This is the story of my first borzoi. However, it is not the usual borzoi story, or the story of a great show dog or a beloved pet. I did not even know the names of the two dogs I met one day that would someday lead me to him. I met them in the least likely place I would have expected. Yet their influence reached into my distant future in a most unexpected way.
I remember it was a sad period in my life. I felt as if it was over before it began. I was a young, single mother at a time when such a thing was relatively uncommon and the stuff of scandal. Judging myself as having failed at adult life, I took refuge in childhood pleasures. I had always loved dance and music for as long as I can recall, so I often escaped by going to the ballet and opera. I lived close to New York City, so I frequently went to Lincoln Center to see these performances. In that regard, I was very fortunate.
One day, I had tickets for a matinee performance of Giselle. Giselle is a ballet in two acts. The first act is extremely different from the second act, as if they were two completely separate ballets. Act One is gay and raucous, a village scene depicting a courtship, with a panoply of characters populating the stage in what seems like an interminable celebration of youth and life. Giselle, the maiden, dies of grief at the end of the act when she learns the handsome youth who had been courting her was a prince betrothed to another girl, a princess. Act Two takes place after the death of Giselle. It is a dreamy elegiac vision of death. Deep in a forest, young maidens who die on the eve of their wedding are transformed into beautiful fairies known as Wilis. They lure the young men who spurned them, and then kill them by forcing them to dance to death.
As I sat through Act One, I wondered how many people could be on the stage at one time doing so many different things. The music is loud and fast tempo and I thought it was all very silly. Suddenly, a tall, older man – the local aristocrat, of course – walked onto the stage with a brace of large dogs leading a hunting party. They were – what else – borzoi.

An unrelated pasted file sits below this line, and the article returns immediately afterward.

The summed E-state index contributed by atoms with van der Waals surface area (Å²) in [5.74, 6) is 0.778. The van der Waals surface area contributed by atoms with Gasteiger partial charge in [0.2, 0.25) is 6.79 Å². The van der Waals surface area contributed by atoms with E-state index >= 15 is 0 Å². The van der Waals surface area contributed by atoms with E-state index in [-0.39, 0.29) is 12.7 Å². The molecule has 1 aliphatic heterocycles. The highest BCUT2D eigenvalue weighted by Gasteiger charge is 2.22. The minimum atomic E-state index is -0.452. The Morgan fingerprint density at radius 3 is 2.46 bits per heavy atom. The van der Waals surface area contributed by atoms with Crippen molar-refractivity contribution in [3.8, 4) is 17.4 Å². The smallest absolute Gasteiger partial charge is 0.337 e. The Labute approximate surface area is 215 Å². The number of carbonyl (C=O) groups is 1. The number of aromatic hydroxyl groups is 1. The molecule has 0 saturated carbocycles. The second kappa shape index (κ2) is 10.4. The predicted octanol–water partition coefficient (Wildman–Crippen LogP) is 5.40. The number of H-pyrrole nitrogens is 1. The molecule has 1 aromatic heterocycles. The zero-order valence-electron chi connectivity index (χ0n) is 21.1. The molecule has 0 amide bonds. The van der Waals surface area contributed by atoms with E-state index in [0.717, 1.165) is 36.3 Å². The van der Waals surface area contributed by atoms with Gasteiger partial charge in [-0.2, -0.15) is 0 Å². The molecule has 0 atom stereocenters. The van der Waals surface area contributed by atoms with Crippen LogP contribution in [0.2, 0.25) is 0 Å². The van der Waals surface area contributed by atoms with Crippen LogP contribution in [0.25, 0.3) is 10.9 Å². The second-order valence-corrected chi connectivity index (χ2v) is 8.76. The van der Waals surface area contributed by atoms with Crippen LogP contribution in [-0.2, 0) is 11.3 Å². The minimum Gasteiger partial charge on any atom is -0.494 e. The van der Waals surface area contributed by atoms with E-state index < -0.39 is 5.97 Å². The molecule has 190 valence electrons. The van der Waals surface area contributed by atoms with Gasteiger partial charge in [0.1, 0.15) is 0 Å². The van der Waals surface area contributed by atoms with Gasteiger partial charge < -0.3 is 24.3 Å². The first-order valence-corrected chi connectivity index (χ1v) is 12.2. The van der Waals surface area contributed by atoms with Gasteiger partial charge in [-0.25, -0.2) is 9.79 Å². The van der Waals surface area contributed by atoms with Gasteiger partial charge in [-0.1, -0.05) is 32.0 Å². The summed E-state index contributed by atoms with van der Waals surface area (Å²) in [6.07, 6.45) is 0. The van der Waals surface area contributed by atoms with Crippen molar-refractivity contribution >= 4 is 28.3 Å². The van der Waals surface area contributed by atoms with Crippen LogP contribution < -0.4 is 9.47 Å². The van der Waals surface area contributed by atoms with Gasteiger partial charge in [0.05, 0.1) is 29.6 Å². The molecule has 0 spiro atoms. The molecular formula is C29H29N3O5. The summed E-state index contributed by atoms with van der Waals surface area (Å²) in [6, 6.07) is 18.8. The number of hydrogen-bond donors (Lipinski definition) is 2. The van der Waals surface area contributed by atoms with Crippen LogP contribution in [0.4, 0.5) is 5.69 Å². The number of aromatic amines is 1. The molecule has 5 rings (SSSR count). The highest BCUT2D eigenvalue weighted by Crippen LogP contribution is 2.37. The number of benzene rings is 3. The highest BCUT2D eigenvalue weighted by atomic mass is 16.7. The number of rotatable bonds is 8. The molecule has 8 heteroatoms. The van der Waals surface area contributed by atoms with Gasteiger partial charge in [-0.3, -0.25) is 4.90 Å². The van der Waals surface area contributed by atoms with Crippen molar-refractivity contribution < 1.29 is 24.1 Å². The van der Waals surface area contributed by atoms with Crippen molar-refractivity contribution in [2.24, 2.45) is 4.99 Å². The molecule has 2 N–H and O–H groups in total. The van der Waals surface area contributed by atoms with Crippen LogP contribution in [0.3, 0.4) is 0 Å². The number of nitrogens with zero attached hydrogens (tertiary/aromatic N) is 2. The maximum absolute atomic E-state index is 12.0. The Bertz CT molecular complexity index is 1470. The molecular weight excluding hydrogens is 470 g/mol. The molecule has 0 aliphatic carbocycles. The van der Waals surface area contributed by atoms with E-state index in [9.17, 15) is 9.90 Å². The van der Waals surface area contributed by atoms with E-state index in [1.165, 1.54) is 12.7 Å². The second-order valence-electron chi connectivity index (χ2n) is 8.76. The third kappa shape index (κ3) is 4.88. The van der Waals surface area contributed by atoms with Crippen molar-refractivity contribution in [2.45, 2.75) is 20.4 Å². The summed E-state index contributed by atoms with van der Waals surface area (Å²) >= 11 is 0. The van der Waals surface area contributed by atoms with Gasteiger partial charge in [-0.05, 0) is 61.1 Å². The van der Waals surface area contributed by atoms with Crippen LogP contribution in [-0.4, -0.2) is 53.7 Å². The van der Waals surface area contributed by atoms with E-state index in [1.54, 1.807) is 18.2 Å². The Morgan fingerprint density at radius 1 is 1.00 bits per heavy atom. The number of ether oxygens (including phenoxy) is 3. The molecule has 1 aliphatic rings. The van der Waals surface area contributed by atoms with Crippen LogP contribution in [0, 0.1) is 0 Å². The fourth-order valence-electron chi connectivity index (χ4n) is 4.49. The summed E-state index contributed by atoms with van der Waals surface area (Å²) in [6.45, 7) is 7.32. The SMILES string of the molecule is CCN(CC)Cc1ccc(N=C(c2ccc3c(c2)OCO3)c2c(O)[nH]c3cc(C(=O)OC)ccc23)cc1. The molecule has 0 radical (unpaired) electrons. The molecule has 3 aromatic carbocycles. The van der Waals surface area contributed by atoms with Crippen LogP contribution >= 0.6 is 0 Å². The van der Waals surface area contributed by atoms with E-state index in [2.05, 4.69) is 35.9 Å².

Their sudden appearance on the stage shook me from my reveries. I sat up as straight as I could to get a better look. How splendid they looked on the great stage of the Metropolitan Opera House. How gracefully they moved across the floor, like ballerinas themselves. I remembered thinking their beauty surpassed that of any dog I had ever seen. How could a dog be so graceful? I wondered how I ever could have been bored. I suddenly thought the ballet was wonderful. My heart pounded as they slowly walked across the stage. Shortly after, the curtain fell. During intermission, I asked my companion, “Did you see the dogs?” “Yes, but?” was her reply. No one seemed to notice, and no one seemed to care. I remember feeling uplifted at the sight of them. I had a vision of a future life when everything would be all right again. I felt happy.
Act II of Giselle, unlike Act I, which imparts the illusion of fun and happiness, achieves its dark and tragic reality of life. The effect is very cathartic. I remember feeling exhausted as I walked out the great doors of the opera houses into the bright sunshine of the plaza that day. The plaza seemed strangely deserted. It was a beautiful spring day and not many New Yorkers would have gone to a ballet. Then, I suddenly saw them again – the man with the two dogs from the stage, standing at the fountain. I decided to walk up to him and said hello. When I reached him, I asked him if the dogs were borzois and he said yes. I told him how beautiful they looked on the great stage of the Met and that I would never forget it. I remember asking, “Are they as nice a dog as they are beautiful?” and he replied, “Yes, they are.”
The years passed, and with them, more heartache. I do not know why this was so. What I remember best looking back on those difficult times were the loyal dogs that accompanied me after so many people had walked away.
One day, in a park near my home, I unexpectedly met a woman with a white dog. Although many years had passed since I had seen one, I recognized it right away as a borzoi. I decided to ask her a question. “Is it as nice a dog as it is beautiful?” I asked. She replied, “Yes”. I had a new Lab at the time, and this woman and I often saw each other at the park with our dogs. A short time later, she told me her dog’s breeder had another borzoi to sell. He had shown him but he had not turned out. She had recommended me to the breeder, and asked if I was interested. Without hesitation, without knowing anything else about borzoi other than these two lovely encounters, I said, “Yes, please do!”
In a short time, I had my very own borzoi – and a show dog at that! Sadly, he was a dog with a broken spirit. Someone I knew met us once out walking shortly after he came to me. He looked at him with scorn and said, “What do you want him for? You were taken!”. It did not matter to me. I knew exactly what to do. His burden eased with each passing day. Today, he is a happy dog. When he turns his head upward, and looks at me with his large, brown eyes, I know I found something for which I had searched my entire life. His eyes speak volumes. Yes – you are loved.
March 1, 2005